Judge vacates $1 million fine against Entergy New Orleans for power outages | Local Politics

Entergy New Orleans will be spared a $1 million fine levied by the City Council three years ago for repeated power outages between 2014 and 2017 thanks to a state judge’s decision that the council has vowed to appeal.

Orleans Parish Civil District Court Judge Rachael Johnson vacated the fine against the utility in a ruling from the bench Monday. The ruling was quickly denounced by some council members who said they would be forced to appeal to try and maintain their ability to issue fines for future outages.

“This decision flies in the face of our regulatory authority and weakens the Council’s best tool to hold Entergy New Orleans accountable when their actions harm the people of this City,” Council Vice President JP Morrell said in a prepared statement. but to challenge this ruling.”

Maintenance, spending cuts

At issue was a three-year-old lawsuit from Entergy New Orleans, which was filed to stop the council from enforcing a fine it levied in 2019.

At the time, the council alleged that the utility in 2013 spent $1 million initially slated for system maintenance on other priorities, and then scaled back on upgrades to the distribution system by about $21 million in the two following years. The council argued that those decisions led to a string of unnecessary power outages that disrupted the lives of residents and business owners.







Entergy trucks are seen at the power substation on Julia Street in New Orleans on Wednesday, March 9, 2022. (Photo by Max Becherer, NOLA.com and The Times-Picayune)



However, the utility argued in the lawsuit that the council had never created a reliability standard by which it could be judged. One Entergy attorney likened the council’s fine to making an arrest for a criminal statute that’s still sitting in a legislative committee.

In court, the council said that the Entergy New Orleans’ regulator — with powers akin to the state Public Service Commission’s authority over other utilities in Louisiana — it has nearly unlimited authority to issue penalties as it sees fit.

In a statement released late Monday, Entergy New Orleans said it has increased its reliability by 30% since 2017 and characterized the fine as an outdated enforcement action.

“The Court’s decision today involved a fine for reliability performance that occurred over five years ago in years with hotter and wetter weather than the years that preceded them,” said Lee Sabitini, a spokesperson. “Going forward, the company supports the Council issuing objective regulations regarding its reliability performance and potential penalties so that expectations are clear and known.”

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The judge’s decision is a blow to non-profit groups like the Alliance for Affordable Energy, which has argued that the council should aggressively wield its regulatory authority to punish Entergy for failing to harden its grid.

That group has expressed concerns that the lawsuit has created a chilling effect for the council. Leaders have pointed to the Mardi Gras Day 2021 power outage, which the council’s advisors said knocked out power to four times as many customers as necessary due to avoidable computer errors, and for which council hasn’t yet moved to issue a fine.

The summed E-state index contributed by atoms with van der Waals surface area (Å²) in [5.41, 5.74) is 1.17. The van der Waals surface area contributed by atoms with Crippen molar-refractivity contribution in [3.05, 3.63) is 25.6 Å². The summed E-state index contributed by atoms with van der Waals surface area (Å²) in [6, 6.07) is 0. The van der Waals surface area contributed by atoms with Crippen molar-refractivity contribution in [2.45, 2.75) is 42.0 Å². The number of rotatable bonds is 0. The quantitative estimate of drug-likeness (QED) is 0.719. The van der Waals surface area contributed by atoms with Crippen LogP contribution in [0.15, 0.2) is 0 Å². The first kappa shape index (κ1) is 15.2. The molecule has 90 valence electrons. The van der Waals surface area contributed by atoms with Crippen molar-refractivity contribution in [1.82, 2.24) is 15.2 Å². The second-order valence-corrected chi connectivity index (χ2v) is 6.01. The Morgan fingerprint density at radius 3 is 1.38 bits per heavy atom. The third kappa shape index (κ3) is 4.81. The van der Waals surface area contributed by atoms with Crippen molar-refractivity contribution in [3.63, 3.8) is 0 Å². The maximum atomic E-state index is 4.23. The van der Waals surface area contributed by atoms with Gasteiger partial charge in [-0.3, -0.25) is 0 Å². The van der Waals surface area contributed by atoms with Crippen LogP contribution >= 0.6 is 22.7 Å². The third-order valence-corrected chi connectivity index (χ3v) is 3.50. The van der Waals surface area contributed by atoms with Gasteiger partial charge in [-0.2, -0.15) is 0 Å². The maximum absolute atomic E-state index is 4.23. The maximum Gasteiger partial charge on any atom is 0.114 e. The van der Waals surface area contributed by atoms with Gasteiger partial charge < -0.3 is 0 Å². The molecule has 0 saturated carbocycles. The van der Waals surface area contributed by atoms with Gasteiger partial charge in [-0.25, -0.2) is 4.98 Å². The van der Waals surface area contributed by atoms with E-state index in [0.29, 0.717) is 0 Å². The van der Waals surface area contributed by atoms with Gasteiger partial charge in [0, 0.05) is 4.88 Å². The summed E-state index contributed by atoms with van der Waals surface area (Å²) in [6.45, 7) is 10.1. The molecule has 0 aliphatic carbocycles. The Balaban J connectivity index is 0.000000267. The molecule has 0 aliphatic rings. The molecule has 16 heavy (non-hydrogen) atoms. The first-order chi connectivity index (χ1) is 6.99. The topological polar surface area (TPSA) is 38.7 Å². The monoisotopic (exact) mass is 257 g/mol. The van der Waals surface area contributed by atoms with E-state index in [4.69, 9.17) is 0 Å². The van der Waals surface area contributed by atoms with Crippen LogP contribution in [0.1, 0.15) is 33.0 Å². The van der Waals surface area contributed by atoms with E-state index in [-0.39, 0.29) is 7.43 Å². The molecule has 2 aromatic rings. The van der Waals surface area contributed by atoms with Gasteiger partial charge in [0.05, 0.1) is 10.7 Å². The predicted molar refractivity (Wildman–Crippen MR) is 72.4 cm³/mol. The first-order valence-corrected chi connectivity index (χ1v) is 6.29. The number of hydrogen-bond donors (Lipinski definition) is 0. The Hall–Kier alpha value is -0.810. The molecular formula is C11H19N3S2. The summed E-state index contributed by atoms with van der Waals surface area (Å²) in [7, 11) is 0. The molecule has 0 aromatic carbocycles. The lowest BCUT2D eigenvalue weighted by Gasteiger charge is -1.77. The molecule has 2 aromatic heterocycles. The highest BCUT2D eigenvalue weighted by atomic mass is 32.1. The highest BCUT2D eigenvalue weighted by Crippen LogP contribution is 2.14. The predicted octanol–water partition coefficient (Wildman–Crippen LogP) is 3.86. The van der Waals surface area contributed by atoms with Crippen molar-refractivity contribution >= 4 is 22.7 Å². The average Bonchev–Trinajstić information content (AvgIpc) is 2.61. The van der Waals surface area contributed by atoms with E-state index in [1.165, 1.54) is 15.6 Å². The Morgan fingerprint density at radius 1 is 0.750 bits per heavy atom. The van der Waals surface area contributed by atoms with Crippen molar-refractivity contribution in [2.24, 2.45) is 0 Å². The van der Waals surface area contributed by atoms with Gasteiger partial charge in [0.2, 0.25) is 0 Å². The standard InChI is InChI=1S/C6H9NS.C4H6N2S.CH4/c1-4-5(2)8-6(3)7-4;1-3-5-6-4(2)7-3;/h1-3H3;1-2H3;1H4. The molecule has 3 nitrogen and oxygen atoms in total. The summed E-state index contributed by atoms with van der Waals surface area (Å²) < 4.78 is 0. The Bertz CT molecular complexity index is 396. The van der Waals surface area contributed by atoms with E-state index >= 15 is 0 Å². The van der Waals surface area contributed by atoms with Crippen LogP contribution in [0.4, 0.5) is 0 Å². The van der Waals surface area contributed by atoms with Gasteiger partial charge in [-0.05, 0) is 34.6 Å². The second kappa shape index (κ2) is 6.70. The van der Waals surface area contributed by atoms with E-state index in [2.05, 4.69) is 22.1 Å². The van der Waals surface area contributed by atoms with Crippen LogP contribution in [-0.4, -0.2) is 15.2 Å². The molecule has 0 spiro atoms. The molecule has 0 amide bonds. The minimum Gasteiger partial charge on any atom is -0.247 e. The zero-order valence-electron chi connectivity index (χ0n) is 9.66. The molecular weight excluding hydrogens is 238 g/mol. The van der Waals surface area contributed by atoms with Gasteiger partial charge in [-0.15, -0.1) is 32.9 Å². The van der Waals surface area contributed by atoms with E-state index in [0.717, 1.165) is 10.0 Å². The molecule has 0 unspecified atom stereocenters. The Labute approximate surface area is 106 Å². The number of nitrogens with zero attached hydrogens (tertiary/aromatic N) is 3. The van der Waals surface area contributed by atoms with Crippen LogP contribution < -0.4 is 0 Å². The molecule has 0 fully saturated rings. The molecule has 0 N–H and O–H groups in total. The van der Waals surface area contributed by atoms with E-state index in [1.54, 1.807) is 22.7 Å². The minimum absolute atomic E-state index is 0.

No issues with Ida

And while many residents and advocates are still smarting from the weeklong outage in the wake of Hurricane Ida last year, a recent report from the council’s utility advisors appeared to back Entergy New Orleans’ statements that it handled the storm as best it could.

In a report submitted on May 6, council advisors stated that “ENO was well prepared for the storm, and nothing has come to the advisors’ attention during this after-incident review to suggest that ENO’s actions were not in accordance with prudent utility practices. ”







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A crew works building a transmission tower, tall tower at right, near the Mississippi River in Bridge City on Thursday, May 26, 2022. The tower under construction is replacing the tower that collapsed during Hurricane Ida. (Photo by Brett Duke, NOLA.com | The Times-Picayune | The New Orleans Advocate)




The citywide power outage was due to the loss of transmission paths owned by utilities, including Entergy Louisiana, that are outside of the council’s purview, the advisors said.

If the judge’s decision Monday is upheld, it could imperil the council’s ability to levy fines for future outages. Entergy New Orleans said in a June 1 brief that the City Council still has yet to create reliability standards that could set up future fines.

“The council still has not adopted reliability standards or a penalty mechanism, leaving ENO vulnerable to the arbitrary whims of a political body whose members change every four years,” the utility said.

Entergy’s lawsuit had lain largely dormant between 2020 and this year, when both sides re-engaged in litigation.

A written copy of Johnson’s judgment was not immediately available. Morrell and Council President Helena Moreno said the council’s appeal will follow upon the release of a formal decision.

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